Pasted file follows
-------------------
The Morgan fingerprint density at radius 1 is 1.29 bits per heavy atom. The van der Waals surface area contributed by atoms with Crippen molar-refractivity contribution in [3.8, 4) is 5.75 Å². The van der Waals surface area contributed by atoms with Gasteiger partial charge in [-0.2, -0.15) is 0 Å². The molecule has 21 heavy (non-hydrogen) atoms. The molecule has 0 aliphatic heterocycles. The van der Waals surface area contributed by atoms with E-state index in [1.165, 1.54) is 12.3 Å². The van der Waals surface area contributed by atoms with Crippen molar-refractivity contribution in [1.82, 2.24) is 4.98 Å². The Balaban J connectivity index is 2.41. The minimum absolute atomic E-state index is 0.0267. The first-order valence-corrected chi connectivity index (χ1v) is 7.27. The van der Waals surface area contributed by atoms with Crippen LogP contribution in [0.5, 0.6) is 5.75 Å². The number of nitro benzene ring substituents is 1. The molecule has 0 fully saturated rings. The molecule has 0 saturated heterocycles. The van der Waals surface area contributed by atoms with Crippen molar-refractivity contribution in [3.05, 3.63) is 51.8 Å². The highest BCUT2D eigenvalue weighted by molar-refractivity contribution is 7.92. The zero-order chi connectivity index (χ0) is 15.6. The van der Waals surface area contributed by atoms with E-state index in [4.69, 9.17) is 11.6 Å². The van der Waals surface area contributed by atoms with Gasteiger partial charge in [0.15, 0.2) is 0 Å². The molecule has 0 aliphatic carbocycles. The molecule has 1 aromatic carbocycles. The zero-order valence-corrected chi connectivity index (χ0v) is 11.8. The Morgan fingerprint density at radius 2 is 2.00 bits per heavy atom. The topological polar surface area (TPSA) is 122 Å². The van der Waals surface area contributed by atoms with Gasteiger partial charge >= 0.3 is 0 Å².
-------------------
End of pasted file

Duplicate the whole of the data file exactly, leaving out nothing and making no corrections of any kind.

The Morgan fingerprint density at radius 1 is 1.29 bits per heavy atom. The van der Waals surface area contributed by atoms with Crippen molar-refractivity contribution in [3.8, 4) is 5.75 Å². The van der Waals surface area contributed by atoms with Gasteiger partial charge in [-0.2, -0.15) is 0 Å². The molecule has 21 heavy (non-hydrogen) atoms. The molecule has 0 aliphatic heterocycles. The van der Waals surface area contributed by atoms with E-state index in [1.165, 1.54) is 12.3 Å². The van der Waals surface area contributed by atoms with Crippen molar-refractivity contribution in [1.82, 2.24) is 4.98 Å². The Balaban J connectivity index is 2.41. The minimum absolute atomic E-state index is 0.0267. The first-order valence-corrected chi connectivity index (χ1v) is 7.27. The van der Waals surface area contributed by atoms with Crippen LogP contribution in [0.5, 0.6) is 5.75 Å². The number of nitro benzene ring substituents is 1. The molecule has 0 fully saturated rings. The molecule has 0 saturated heterocycles. The van der Waals surface area contributed by atoms with Crippen molar-refractivity contribution in [3.05, 3.63) is 51.8 Å². The highest BCUT2D eigenvalue weighted by molar-refractivity contribution is 7.92. The zero-order chi connectivity index (χ0) is 15.6. The van der Waals surface area contributed by atoms with E-state index in [4.69, 9.17) is 11.6 Å². The van der Waals surface area contributed by atoms with Gasteiger partial charge in [0.15, 0.2) is 0 Å². The molecule has 0 aliphatic carbocycles. The molecule has 1 aromatic carbocycles. The zero-order valence-corrected chi connectivity index (χ0v) is 11.8. The Morgan fingerprint density at radius 2 is 2.00 bits per heavy atom. The topological polar surface area (TPSA) is 122 Å². The van der Waals surface area contributed by atoms with Gasteiger partial charge >= 0.3 is 0 Å².